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In general, the physical process by which a vapor becomes a liquid or solid; the opposite of evaporation, although on the molecular scale, both processes are always occurring.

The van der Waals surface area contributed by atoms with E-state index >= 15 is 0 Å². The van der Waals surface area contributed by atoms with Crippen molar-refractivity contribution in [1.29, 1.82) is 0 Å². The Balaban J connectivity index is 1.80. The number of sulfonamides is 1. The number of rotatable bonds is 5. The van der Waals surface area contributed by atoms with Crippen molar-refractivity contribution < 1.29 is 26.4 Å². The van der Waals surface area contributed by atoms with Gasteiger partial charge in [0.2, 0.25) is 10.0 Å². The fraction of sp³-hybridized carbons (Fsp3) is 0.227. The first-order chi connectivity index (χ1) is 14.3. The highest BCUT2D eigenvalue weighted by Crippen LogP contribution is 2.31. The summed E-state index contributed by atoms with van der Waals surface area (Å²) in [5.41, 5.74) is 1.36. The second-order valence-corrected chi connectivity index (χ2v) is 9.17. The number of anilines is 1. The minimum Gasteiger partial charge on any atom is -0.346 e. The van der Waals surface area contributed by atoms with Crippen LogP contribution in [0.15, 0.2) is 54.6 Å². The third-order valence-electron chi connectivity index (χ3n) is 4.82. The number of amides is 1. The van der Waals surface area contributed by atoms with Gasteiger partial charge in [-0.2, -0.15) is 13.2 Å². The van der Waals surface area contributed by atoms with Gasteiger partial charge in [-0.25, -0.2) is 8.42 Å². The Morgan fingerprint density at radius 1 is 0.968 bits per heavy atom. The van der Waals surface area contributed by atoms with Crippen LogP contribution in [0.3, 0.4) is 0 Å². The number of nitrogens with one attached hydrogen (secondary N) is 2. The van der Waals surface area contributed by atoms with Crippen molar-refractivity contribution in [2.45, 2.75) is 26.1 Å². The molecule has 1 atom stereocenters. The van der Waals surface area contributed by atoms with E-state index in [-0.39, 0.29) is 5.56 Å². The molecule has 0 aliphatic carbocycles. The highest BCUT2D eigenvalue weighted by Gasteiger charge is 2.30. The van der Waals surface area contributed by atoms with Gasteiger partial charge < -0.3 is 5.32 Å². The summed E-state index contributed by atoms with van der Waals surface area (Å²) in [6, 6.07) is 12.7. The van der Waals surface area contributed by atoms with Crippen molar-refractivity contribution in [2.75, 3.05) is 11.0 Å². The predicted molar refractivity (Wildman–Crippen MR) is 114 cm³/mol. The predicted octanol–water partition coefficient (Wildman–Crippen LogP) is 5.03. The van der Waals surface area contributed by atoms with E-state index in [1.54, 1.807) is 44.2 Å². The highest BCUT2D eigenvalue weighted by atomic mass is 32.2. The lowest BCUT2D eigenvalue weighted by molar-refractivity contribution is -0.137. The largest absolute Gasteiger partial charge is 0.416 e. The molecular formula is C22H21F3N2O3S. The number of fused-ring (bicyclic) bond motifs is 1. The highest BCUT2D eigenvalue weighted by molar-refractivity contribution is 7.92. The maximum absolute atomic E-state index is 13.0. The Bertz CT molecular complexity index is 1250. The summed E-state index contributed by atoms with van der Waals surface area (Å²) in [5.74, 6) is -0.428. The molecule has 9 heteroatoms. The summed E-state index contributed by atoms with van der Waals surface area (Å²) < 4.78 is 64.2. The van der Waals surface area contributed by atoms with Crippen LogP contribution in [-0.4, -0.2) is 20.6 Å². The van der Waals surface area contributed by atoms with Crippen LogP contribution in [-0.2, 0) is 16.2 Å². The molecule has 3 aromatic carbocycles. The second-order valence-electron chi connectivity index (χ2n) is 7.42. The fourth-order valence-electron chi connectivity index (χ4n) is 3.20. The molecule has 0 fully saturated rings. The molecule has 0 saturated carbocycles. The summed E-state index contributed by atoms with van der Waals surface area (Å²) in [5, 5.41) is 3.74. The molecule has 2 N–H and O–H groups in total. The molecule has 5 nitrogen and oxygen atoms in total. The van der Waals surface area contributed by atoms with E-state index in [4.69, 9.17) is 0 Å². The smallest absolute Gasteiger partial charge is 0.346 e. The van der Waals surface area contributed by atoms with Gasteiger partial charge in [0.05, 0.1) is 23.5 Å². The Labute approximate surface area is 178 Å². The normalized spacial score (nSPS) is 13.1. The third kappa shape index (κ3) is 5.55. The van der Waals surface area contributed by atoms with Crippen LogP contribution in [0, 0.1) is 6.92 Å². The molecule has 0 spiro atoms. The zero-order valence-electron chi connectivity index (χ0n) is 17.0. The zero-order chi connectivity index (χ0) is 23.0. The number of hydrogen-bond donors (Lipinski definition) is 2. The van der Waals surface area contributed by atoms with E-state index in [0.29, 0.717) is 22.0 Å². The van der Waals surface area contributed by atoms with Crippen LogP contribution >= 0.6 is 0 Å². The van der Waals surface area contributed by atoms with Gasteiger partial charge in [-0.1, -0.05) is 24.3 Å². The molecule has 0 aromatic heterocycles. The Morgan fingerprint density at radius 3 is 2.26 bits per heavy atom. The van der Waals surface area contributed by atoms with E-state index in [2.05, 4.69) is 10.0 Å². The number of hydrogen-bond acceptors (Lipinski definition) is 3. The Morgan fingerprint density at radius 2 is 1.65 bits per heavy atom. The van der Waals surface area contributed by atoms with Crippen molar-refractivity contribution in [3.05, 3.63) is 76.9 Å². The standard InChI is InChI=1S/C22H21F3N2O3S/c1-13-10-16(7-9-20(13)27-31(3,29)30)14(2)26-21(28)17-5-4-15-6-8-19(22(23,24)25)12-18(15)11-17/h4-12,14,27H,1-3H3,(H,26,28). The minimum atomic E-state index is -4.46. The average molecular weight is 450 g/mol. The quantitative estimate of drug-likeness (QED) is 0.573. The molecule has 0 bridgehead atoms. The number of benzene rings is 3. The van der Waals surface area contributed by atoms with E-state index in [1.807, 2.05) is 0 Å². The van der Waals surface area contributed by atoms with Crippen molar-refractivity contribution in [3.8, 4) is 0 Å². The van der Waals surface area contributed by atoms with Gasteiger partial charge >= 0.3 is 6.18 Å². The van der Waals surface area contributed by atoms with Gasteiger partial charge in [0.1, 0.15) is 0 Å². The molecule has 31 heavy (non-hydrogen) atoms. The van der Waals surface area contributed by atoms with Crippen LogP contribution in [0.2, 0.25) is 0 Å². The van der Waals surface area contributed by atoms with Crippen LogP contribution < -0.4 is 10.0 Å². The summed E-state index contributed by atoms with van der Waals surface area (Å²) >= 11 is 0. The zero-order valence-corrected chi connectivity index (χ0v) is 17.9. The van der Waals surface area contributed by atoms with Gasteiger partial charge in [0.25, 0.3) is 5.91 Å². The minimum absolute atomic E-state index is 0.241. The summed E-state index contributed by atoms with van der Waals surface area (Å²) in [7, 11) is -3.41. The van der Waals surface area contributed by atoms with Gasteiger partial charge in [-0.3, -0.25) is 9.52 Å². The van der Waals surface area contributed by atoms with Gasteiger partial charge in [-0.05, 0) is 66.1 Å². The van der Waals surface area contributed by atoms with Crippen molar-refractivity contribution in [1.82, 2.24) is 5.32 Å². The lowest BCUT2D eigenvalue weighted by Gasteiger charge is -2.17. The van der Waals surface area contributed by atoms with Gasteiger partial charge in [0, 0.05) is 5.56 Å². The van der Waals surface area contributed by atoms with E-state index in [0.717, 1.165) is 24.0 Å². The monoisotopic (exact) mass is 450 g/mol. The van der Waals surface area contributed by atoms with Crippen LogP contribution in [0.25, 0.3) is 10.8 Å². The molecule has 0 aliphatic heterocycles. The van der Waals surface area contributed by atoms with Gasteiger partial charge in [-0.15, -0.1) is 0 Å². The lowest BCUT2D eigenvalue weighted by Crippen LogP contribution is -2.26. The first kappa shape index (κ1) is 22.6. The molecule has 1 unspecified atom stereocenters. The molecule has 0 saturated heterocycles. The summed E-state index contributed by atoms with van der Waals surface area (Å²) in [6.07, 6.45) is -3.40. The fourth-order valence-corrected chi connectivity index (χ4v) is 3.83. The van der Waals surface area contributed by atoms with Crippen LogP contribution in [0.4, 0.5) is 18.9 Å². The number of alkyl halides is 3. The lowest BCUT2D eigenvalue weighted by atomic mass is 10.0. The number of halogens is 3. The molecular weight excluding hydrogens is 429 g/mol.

In meteorological usage, this term is applied only to the transformation from vapor to liquid; any process in which a solid forms directly from its vapor is termed deposition, and the reverse process sublimation. In meteorology, condensation is considered almost exclusively with reference to water vapor that changes to dew, fog, or cloud. Condensation in the atmosphere occurs by either of two processes: cooling of air to its dewpoint, or addition of enough water vapor to bring the mixture to the point of saturation (that is, the relative humidity is raised to 100 percent). When either of these processes occurs, condensation ensues only if condensation nuclei or other surfaces are present. In the complete absence of such, condensation does not occur at nominal saturation. The spontaneous formation of liquid or solid droplets from water vapor (homogeneous nucleation) is opposed by the surface free-energy increase that attends the creation of new surfaces of the liquid or solid phase. Only for extreme supersaturation does this free-energy balance swing in favor of spontaneous nucleation.

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